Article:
Bangladesh inferno kills at least 43, injures dozens more

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A massive fire raced through a six-storey building in Bangladesh’s capital Dhaka late on Thursday, killing at least 43 people and injuring dozens, the country’s health minister said.

The fire originated in a restaurant and quickly spread to other floors, fire service officials said.

At least 43 people have died and 22 others are being treated at hospitals with burn wounds, Health Minister Samanta Lal Sen told reporters after visiting the Dhaka Medical College Hospital.

All 22 people admitted with severe burns are in critical condition, Sen added.

It was not immediately clear what caused the blaze, which was under control after two hours of frantic efforts by 13 firefighting units, the fire service officials said.

Survivor Mohammad Altaf, speaking to reporters, recounted narrowly escaping the blaze through a broken window. Two of his coworkers perished, he said.

“When the fire started in the front and broke the glass, our cashier and servicemen made got everyone out. But both of them died later. I went to the kitchen, broke a window and jumped to save myself,” Altaf said.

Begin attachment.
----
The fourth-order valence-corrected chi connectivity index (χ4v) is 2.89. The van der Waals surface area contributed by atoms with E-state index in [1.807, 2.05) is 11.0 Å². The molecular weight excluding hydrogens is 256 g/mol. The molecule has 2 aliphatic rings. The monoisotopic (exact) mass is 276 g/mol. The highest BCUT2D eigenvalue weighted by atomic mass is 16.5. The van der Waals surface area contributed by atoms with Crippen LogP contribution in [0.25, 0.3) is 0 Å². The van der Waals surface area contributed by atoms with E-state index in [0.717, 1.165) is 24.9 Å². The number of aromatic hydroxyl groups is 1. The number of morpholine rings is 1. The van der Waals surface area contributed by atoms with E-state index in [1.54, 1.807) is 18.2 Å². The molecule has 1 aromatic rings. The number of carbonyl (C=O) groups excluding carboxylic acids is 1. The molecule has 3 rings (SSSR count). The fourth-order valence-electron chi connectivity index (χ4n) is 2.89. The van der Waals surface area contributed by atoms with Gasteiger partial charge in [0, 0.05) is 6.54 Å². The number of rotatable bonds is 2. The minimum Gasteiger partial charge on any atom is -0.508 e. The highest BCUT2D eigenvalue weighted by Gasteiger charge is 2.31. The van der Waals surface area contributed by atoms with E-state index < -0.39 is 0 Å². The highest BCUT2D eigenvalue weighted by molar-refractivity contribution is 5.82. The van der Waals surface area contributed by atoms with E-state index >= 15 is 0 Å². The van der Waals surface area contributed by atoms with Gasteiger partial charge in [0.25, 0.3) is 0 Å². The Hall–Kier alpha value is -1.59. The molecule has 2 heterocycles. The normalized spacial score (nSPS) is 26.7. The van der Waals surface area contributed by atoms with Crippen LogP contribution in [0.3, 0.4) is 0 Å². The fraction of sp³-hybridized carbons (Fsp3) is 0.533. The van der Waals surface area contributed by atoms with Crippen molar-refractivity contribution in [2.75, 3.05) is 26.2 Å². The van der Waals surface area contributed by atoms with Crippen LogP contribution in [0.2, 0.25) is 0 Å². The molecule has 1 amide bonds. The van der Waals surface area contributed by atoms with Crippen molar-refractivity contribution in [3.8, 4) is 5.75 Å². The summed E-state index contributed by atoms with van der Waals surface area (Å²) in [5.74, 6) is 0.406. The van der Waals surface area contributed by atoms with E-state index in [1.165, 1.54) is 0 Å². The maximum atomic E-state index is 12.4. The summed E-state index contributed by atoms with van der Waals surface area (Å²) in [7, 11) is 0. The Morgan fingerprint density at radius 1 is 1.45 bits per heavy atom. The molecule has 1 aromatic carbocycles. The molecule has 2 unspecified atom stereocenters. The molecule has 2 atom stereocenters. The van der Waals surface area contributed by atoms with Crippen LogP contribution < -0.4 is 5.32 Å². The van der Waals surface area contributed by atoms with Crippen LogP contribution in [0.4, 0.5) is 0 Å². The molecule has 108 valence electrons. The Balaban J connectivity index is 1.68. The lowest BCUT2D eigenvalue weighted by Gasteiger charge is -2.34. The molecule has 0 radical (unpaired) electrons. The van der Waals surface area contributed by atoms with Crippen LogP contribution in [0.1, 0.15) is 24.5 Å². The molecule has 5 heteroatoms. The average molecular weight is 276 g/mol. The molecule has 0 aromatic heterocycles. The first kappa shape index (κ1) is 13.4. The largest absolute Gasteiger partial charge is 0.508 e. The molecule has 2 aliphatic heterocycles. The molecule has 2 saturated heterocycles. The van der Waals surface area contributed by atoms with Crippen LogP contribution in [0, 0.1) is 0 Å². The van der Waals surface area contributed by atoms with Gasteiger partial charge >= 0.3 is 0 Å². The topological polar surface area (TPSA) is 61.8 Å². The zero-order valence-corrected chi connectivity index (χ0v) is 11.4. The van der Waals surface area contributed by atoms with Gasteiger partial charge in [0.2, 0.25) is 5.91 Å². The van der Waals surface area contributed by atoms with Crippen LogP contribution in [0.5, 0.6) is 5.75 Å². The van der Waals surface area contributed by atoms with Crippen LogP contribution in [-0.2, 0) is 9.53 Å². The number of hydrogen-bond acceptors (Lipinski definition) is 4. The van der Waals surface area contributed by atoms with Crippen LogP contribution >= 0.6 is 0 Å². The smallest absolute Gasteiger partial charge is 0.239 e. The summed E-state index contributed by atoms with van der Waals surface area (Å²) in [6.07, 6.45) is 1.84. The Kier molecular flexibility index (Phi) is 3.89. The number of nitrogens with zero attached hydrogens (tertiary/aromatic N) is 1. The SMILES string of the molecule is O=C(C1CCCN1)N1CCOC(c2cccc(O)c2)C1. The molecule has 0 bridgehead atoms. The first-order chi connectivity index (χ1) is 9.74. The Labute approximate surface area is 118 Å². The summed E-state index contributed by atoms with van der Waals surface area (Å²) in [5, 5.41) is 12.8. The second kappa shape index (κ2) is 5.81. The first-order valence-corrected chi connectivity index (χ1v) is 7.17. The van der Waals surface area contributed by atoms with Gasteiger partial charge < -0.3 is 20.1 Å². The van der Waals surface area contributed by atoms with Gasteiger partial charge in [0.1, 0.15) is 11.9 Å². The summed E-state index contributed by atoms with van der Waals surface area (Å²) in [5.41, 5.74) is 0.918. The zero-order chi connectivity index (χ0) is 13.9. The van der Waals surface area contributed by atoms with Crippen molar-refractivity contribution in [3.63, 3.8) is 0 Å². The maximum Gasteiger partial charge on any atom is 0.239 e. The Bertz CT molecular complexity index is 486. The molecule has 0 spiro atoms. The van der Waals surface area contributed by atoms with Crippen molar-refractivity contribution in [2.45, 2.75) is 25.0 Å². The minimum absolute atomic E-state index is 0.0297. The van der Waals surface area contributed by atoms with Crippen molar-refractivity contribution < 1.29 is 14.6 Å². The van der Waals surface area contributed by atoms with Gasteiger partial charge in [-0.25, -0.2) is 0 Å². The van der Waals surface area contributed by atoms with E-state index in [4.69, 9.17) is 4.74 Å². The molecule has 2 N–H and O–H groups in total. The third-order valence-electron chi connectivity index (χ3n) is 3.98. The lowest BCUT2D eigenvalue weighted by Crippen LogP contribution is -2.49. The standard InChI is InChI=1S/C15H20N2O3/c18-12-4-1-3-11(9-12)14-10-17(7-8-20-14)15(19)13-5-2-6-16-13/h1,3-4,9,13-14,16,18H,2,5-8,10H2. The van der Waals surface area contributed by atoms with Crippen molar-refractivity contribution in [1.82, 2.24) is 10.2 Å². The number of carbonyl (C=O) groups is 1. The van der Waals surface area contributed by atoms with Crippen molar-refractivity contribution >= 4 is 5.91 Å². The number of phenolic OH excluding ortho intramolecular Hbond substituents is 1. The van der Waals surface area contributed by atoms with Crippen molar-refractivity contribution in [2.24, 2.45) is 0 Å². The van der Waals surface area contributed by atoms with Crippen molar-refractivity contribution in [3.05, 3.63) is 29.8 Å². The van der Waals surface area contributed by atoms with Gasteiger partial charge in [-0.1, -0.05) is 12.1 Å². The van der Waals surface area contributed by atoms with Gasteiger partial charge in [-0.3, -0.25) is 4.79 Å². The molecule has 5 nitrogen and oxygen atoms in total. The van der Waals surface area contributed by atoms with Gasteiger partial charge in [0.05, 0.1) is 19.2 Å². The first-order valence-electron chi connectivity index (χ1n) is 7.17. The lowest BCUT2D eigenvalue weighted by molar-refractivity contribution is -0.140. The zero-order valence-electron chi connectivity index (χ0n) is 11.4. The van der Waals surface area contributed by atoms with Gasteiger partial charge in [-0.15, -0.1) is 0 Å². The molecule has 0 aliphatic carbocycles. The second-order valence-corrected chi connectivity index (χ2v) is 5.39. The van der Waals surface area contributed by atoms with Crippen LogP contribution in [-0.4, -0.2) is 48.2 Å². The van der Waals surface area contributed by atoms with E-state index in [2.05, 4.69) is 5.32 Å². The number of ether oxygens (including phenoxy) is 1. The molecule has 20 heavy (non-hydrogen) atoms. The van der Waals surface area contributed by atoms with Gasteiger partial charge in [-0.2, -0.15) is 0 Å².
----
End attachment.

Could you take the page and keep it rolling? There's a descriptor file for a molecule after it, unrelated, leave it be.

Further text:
Firefighters used a crane to rescue people from the charred building, the fire service officials said.

Bangladesh Fire Service and Civil Defence Director, Brigadier General Main Uddin, said the fire could have originated from a gas leak or stove.

“It was a dangerous building with gas cylinders on every floor, even on the staircases,” he told reporters.

Intense scrutiny of Bangladesh and the major international clothing retailers that manufacture in the country has helped prevent further disasters in the garment sector since a fire in 2012 and a building collapse in 2013 together killed more than 1,200 workers.

But in other industries, mainly catering to Bangladesh’s booming domestic economy and without an equal emphasis on safety, hundreds have died in fires in recent years.

Fires are common in densely populated Dhaka, which has experienced a boom in new buildings, often constructed without proper safety measures. Fires and explosions have occurred due to faulty gas cylinders, air conditioners and bad electrical wiring.

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